Here is Maurice Bloch in 1995:
In sum, the culture of an individual, or of a group is not a collection of bits, traits or memes, acquired from here and there, any more than a squirrel is a collection of hazelnuts.
[For context for the quote, see [here.]
My usual (patronizing) reply is that it's a basic scientific modeling technique to split thing up into pieces and analyze the pieces. It's called "reductionism" - and it is one of the most successful tools in the scientific toolkit.
Nonetheless, some anthropologists apparently think that memeticists focus too much on the bits of culture, and not enough on how the bits interact.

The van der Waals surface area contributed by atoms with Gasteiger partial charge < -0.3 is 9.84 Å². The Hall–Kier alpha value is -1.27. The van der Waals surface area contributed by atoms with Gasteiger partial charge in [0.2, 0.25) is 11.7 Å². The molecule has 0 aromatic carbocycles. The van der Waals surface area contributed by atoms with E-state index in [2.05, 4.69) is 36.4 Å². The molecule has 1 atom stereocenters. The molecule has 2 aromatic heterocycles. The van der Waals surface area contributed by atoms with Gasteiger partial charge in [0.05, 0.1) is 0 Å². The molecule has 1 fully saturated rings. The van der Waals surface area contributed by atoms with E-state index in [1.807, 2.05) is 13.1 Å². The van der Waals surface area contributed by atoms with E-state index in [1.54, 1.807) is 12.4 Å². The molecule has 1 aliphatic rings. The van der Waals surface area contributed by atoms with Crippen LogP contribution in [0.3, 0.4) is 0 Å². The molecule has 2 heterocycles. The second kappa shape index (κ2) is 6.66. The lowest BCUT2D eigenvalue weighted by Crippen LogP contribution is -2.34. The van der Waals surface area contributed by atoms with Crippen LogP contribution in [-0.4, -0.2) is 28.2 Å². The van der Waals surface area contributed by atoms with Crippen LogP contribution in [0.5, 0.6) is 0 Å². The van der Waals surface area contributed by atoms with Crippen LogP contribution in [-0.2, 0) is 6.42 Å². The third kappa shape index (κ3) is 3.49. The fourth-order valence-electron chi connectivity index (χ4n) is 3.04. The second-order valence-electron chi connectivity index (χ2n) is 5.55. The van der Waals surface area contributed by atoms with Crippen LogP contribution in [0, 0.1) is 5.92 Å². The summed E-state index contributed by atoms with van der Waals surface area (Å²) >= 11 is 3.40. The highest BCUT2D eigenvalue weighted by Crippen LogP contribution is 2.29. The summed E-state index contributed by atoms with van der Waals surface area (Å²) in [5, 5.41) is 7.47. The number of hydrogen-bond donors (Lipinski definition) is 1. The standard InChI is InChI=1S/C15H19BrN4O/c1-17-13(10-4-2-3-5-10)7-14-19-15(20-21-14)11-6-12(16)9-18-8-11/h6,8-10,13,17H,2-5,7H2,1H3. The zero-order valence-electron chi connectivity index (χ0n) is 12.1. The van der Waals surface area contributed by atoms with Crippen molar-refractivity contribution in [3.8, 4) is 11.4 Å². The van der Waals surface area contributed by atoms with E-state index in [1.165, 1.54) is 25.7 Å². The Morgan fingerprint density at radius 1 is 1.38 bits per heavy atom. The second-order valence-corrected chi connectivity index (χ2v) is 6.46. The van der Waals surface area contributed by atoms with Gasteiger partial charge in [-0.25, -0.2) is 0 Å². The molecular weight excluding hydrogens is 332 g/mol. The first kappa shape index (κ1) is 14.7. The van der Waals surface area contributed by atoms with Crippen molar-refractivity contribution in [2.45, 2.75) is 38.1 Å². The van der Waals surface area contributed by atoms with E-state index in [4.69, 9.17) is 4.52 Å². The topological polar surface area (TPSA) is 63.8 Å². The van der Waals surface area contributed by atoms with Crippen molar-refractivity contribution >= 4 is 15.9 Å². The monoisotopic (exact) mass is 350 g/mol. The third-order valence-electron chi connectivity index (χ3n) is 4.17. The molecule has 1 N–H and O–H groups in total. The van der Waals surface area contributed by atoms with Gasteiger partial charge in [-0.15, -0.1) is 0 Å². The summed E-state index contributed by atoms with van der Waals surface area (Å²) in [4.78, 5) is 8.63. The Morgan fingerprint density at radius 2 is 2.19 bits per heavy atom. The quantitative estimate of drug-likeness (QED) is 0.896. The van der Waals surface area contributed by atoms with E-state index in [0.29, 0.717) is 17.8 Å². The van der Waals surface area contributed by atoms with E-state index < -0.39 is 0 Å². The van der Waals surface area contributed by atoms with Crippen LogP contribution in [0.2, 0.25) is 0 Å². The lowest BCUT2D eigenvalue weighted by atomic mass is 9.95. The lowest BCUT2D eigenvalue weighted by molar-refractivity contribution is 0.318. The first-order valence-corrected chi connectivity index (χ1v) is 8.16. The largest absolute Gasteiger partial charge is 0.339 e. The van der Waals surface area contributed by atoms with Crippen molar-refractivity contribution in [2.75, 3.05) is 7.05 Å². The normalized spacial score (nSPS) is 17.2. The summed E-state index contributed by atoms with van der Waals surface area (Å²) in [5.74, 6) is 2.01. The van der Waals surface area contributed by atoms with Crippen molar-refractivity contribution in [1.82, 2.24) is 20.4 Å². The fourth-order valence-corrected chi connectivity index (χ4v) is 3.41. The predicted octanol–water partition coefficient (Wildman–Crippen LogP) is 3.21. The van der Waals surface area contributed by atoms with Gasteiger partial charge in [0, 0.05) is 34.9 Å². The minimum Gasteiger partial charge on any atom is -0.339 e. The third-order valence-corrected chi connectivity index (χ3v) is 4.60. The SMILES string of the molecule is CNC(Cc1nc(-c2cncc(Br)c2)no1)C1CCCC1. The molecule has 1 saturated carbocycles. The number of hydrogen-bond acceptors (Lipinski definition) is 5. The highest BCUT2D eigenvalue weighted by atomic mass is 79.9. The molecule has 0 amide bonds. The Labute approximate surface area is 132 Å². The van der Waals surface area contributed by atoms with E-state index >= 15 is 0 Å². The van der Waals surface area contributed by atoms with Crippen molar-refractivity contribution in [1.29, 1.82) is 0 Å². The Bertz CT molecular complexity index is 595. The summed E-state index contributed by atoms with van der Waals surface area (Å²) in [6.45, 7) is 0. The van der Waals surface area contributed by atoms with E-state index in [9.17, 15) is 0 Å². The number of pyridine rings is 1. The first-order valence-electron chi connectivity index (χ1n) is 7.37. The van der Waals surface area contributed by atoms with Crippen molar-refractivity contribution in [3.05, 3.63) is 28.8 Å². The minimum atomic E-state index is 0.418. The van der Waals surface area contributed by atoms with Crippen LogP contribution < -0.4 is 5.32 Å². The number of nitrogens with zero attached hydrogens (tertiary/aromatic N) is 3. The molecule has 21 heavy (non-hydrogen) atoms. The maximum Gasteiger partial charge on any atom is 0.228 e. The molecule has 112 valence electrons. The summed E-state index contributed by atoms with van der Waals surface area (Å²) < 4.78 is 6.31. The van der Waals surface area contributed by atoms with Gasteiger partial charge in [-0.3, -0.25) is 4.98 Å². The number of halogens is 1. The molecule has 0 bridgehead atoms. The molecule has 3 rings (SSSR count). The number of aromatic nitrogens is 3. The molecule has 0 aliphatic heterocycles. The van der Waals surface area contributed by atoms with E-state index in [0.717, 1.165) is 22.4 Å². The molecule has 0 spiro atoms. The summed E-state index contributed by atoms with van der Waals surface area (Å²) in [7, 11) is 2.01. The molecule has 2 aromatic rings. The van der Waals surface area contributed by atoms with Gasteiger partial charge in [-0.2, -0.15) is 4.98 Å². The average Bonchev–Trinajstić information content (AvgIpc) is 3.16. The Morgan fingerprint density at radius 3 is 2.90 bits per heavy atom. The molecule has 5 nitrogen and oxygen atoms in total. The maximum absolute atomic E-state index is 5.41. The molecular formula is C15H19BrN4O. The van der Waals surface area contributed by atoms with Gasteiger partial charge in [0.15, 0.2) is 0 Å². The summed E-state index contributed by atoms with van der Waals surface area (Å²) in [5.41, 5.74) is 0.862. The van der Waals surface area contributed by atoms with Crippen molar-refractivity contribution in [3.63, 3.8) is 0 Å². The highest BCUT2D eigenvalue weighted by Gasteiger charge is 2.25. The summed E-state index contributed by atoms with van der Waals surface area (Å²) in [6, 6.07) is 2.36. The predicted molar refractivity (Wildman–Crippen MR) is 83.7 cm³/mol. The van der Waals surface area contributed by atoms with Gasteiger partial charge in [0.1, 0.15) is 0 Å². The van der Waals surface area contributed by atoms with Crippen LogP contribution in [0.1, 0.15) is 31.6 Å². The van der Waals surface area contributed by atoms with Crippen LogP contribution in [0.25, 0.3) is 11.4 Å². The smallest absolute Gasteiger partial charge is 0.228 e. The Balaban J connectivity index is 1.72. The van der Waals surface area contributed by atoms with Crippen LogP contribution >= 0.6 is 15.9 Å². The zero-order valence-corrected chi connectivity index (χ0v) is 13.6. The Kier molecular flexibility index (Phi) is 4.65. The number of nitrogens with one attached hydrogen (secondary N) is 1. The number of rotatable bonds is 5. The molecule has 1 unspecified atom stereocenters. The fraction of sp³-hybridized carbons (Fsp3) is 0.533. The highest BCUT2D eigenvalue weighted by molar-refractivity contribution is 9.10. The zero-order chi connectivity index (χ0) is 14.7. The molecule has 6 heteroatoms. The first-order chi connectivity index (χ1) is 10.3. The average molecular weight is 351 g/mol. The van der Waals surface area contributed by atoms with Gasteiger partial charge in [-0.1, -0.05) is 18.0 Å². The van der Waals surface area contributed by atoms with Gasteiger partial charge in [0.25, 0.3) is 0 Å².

My way of framing this criticism (within the terminology of memetics) is that they are saying that memeticists focus too much on the memes, and not enough on meme contexts. By "meme context" I mean: everything else in the universe, apart from the meme in question.
However, I think that phrasing the criticism this way illustrates that there's a grain of truth to the accusation - and also suggests why meme contexts might be being somewhat neglected: they are large, complex and difficult to analyze.